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Christian Coalition Wins Skirmish With IRS, But Loses War.

To hear Pat Robertson's attorney Jay Sekulow tell the story, it was a battle worthy of David and Goliath.

The Christian Coalition, denied tax exemption by the Internal Revenue Service in 1999, sued the federal tax agency the following year and now has emerged victorious, according to Sekulow.

"This is a clear and concise victory for the Christian Coalition," crowed the attorney for the American Center for Law and Justice in a press release issued July 25. He also told the Associated Press, "[We got] everything we asked for."

Sekulow's claims were certainly dramatic, but they had one flaw: They have only the most tenuous connection to the truth.

Here's what really happened: The Christian Coalition sued the IRS to get its tax exemption back retroactively for one year only -- 1990. The IRS, probably not interested in engaging the Coalition in court over an obscure matter like this -- conceded and refunded the Coalition the grand sum of $169.26.

As for the Coalition getting "everything we asked for," the truth is almost the exact opposite. When they filed the lawsuit in February of 2000, Sekulow and other Coalition attorneys asked a federal court in Virginia to find that the IRS had discriminated against the group because of its conservative viewpoint and to say that the entire federal tax code as it relates to political activity by non-profit organizations is unconstitutional.

It was an audacious move -- but a hopeless one: too. Sure enough, the court didn't even deal with those issues. When the IRS offered to settle the lawsuit, the Coalition quickly agreed and the matter was brought to a close. U.S. District Judge Henry Morgan Jr. issued a one-line order directing the IRS to give the Coalition a refund. End of story.

The legal significance of the ruling is practically nil, said Americans United Executive Director Barry W. Lynn. "They won a minor skirmish after the war was already lost," said Lynn. "This doesn't change the fact that the IRS denied the Christian Coalition's tax exemption due to its partisan political activities. This is a rather hollow victory in my book."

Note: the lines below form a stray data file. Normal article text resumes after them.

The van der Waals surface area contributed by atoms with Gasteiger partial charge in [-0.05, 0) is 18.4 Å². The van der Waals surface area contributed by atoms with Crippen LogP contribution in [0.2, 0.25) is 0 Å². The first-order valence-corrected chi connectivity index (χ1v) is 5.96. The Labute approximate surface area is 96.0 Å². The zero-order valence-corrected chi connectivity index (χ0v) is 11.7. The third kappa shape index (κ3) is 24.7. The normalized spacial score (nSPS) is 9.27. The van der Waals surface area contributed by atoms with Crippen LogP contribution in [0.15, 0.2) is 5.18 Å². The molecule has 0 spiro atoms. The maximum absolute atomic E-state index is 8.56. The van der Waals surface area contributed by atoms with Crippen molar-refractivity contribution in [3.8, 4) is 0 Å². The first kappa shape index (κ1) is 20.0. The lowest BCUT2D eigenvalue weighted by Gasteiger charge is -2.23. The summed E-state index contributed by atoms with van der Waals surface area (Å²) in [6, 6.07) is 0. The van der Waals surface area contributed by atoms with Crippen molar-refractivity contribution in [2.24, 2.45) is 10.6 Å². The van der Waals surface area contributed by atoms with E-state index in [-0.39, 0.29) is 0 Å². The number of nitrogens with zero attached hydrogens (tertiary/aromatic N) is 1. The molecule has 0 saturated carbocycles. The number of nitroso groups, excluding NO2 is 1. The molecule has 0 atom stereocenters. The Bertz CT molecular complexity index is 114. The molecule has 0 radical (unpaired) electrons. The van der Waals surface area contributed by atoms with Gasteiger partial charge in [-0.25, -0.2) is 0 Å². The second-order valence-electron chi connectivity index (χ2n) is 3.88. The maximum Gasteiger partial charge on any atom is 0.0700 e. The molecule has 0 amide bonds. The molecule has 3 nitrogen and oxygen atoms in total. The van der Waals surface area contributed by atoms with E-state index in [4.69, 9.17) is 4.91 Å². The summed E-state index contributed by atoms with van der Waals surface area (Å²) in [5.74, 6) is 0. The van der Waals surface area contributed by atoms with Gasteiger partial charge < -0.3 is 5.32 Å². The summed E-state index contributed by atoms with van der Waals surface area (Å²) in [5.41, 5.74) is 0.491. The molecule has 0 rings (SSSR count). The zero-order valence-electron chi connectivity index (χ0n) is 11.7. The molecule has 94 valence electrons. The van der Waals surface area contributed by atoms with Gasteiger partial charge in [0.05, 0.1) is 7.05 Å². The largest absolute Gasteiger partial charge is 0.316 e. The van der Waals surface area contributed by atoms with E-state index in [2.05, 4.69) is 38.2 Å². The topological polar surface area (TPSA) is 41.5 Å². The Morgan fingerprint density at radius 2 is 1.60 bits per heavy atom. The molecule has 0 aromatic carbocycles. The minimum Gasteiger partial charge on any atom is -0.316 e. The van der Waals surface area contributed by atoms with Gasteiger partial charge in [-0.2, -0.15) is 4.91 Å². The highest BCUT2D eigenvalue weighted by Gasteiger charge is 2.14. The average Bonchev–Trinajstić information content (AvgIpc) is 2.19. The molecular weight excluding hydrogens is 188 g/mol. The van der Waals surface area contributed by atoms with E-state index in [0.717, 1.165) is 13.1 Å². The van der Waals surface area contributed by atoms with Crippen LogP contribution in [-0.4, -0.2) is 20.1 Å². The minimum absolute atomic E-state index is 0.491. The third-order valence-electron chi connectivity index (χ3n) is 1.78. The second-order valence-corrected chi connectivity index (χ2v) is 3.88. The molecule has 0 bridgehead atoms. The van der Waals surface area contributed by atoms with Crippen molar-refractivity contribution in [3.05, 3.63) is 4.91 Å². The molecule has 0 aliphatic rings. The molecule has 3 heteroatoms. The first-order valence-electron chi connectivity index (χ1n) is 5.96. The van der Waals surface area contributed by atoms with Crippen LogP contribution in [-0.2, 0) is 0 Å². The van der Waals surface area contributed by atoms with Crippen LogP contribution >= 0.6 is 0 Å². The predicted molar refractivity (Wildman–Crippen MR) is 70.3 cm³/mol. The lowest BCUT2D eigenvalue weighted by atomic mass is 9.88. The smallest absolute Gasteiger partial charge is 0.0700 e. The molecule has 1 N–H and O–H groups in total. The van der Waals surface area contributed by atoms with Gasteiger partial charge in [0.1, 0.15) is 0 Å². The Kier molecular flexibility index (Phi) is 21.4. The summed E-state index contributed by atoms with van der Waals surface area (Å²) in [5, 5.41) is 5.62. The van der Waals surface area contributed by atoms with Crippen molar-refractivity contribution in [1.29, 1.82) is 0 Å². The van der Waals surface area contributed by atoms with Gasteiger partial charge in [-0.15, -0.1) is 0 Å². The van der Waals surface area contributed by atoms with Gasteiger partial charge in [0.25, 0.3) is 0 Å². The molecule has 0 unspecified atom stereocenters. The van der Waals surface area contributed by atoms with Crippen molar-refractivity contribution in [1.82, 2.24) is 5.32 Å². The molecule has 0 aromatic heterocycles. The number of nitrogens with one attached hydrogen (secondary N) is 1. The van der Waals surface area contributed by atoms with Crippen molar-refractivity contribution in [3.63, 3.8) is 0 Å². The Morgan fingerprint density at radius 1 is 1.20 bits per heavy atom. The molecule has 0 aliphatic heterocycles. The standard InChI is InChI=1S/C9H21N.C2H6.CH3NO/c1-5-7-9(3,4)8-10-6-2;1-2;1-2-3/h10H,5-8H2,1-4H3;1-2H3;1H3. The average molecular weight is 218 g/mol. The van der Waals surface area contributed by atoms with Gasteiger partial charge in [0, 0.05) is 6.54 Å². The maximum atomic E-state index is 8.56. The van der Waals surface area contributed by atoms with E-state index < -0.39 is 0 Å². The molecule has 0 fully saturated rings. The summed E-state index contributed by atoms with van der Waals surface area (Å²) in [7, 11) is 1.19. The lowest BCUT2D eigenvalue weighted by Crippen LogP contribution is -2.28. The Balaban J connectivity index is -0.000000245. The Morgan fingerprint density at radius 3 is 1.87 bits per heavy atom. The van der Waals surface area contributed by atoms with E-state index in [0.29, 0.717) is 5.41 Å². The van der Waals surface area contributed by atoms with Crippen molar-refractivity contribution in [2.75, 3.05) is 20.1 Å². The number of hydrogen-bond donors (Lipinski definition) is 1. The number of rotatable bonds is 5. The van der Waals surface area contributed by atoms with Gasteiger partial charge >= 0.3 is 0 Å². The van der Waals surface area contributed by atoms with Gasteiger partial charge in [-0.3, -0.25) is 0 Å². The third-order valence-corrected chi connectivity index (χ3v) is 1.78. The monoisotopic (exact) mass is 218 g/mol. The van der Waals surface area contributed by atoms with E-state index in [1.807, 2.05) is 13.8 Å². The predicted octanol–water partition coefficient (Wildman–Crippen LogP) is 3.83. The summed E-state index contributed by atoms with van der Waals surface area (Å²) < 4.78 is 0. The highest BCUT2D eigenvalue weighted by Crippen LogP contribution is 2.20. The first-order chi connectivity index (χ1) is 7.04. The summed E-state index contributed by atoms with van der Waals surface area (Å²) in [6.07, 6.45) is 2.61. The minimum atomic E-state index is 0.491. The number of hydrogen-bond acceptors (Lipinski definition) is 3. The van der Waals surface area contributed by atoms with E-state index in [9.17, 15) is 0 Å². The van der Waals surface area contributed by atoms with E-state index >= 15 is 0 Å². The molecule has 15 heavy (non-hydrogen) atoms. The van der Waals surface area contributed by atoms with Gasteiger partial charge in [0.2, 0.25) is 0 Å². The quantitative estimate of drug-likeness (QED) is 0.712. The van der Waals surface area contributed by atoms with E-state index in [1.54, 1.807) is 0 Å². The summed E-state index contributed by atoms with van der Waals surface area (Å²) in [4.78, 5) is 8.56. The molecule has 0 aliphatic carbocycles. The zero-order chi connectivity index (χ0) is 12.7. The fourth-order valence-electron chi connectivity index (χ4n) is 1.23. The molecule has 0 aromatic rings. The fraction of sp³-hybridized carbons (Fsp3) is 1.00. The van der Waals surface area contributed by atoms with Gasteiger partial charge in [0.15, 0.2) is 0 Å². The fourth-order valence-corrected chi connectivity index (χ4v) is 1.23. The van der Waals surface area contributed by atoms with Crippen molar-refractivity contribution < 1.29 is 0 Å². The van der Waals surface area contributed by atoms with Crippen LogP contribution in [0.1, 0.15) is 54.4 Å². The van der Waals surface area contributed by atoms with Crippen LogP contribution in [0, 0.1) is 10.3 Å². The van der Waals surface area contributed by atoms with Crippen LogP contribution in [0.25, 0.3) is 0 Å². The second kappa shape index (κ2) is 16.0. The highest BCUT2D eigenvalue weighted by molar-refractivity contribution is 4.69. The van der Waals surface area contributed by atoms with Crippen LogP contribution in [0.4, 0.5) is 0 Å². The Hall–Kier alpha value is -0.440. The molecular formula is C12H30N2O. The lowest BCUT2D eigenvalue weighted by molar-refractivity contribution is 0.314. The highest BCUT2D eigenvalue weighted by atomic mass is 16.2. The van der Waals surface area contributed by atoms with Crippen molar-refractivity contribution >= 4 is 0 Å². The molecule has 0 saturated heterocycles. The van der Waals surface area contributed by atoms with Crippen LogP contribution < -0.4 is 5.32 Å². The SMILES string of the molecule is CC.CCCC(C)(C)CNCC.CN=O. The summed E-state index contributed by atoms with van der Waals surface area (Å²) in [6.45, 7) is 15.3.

Continued Lynn, "The Christian Coalition is using every legal shenanigan to confuse the public about its partisan political character. I don't consider a $169 refund much of a victory. That won't pay for a tank of fuel for Pat Robertson's jet."

Tax experts consulted by Americans United said it's not uncommon for an organization that has lost or been denied tax-exempt status by the IRS to try to get it back retroactively for one or two years. In the Christian Coalition's case, asking to get it back for 1990 made sense, since the group, which was founded in late 1989, would have had only limited activities its first year.

Lynn added that he expects the Coalition to use the decision to confuse religious leaders by claiming that the IRS has exonerated the organization. He vowed that Americans United will work to counter these claims.

"Religious leaders who chose to align with Robertson and distribute the organization's biased `voter guides' in church are still jeopardizing their own tax-exempt status," Lynn said.
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Publication:Church & State
Article Type:Brief Article
Geographic Code:1USA
Date:Sep 1, 2000
Next Article:Religion And Politics: Some Guidelines For Campaign 2000.

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